I’ve assembled a few notes on the various meanings people ascribe to colours.
There’s a strong European bias in these notes,
reflecting the cultural heritage of many Australians.
Aboriginal meanings or Asian meanings are interesting and relevant to all Australians,
but most of these meanings are omitted from these notes as a result of my ignorance.
Like all websites, this is a work in progress,
so I expect to make additions and
over the next few years.
To read the notes, click in the colour patches.
Many meanings ascribed to a colour are culturally dependent.
The meanings are different in different places and at different times.
They are often subject to the whims of fashion.
The meanings ascribed to a colour are frequently contradictory,
even in the same place at the same time;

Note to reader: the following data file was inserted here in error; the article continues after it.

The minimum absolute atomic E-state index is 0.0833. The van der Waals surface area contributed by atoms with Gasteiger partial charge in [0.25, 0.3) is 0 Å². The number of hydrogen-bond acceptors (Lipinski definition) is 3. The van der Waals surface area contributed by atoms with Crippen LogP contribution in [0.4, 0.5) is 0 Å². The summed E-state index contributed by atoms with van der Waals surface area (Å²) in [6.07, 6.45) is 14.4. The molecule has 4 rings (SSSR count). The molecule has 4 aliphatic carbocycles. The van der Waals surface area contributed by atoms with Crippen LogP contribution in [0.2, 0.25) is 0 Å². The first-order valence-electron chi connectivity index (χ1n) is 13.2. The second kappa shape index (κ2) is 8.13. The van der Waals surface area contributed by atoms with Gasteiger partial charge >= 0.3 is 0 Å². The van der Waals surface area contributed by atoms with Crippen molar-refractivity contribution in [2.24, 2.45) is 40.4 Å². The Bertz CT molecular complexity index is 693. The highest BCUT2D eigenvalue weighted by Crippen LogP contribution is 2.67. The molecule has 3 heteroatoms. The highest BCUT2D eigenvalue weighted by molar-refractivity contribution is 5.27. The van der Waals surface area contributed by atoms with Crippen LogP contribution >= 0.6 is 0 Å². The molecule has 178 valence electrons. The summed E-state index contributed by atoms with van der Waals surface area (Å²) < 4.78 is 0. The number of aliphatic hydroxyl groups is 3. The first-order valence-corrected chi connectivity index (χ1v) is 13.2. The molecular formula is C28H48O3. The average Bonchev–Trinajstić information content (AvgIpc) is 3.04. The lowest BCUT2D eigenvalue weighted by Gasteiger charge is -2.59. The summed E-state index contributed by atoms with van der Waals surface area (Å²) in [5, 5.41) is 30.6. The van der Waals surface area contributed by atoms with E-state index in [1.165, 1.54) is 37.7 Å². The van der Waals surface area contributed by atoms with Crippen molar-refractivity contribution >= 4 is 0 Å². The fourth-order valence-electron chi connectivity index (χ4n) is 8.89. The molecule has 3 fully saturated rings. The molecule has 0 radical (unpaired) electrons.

sometimes they are just
I find these ascribed meanings interesting;
I make no claims about their usefulness.
Some associations are quite convoluted.
In most English-speaking countries, a person with orange-brown hair is called a redhead.
In Australia, we’re likely to call such a person Bluey.
Redheads are stereotyped as people with fiery tempers.
In Australia, a blue means an argument or fight.
The complementary colour of orange-brown is a bright greenish blue.
Sometimes a meaning is only attributed to a colour with a more specific hue
or with particular set of qualities.
For example a pink will only be considered soft if it is light,
desaturated and more blue than orange.
Colour names are notoriously inconsistent.
In England, the bright red of the jackets worn by fox hunters
is called hunting pink,
and the scarlet of imperial robes is called royal purple
Sometimes red and black are equated.
Lewis Carroll referred to the black queen in chess as the
In some Balkan countries, red wine is called black wine ( crno vino).